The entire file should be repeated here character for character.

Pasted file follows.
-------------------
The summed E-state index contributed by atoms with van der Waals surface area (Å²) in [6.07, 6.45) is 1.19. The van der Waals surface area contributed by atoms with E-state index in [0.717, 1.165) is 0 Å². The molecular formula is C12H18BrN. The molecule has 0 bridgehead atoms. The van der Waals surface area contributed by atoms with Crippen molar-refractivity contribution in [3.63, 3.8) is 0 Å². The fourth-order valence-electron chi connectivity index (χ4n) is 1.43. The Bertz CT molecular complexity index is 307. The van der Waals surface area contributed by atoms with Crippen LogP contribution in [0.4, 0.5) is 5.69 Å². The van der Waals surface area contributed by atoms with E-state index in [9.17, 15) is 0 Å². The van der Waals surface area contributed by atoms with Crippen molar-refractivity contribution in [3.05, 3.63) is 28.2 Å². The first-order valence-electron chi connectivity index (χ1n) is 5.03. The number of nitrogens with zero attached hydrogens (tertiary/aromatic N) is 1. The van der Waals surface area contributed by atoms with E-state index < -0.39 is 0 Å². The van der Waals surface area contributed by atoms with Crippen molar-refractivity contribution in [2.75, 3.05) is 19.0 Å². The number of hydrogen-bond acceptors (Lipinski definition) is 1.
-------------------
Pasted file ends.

The summed E-state index contributed by atoms with van der Waals surface area (Å²) in [6.07, 6.45) is 1.19. The van der Waals surface area contributed by atoms with E-state index in [0.717, 1.165) is 0 Å². The molecular formula is C12H18BrN. The molecule has 0 bridgehead atoms. The van der Waals surface area contributed by atoms with Crippen molar-refractivity contribution in [3.63, 3.8) is 0 Å². The fourth-order valence-electron chi connectivity index (χ4n) is 1.43. The Bertz CT molecular complexity index is 307. The van der Waals surface area contributed by atoms with Crippen LogP contribution in [0.4, 0.5) is 5.69 Å². The van der Waals surface area contributed by atoms with E-state index in [9.17, 15) is 0 Å². The van der Waals surface area contributed by atoms with Crippen molar-refractivity contribution in [3.05, 3.63) is 28.2 Å². The first-order valence-electron chi connectivity index (χ1n) is 5.03. The number of nitrogens with zero attached hydrogens (tertiary/aromatic N) is 1. The van der Waals surface area contributed by atoms with E-state index < -0.39 is 0 Å². The van der Waals surface area contributed by atoms with Crippen molar-refractivity contribution in [2.75, 3.05) is 19.0 Å². The number of hydrogen-bond acceptors (Lipinski definition) is 1.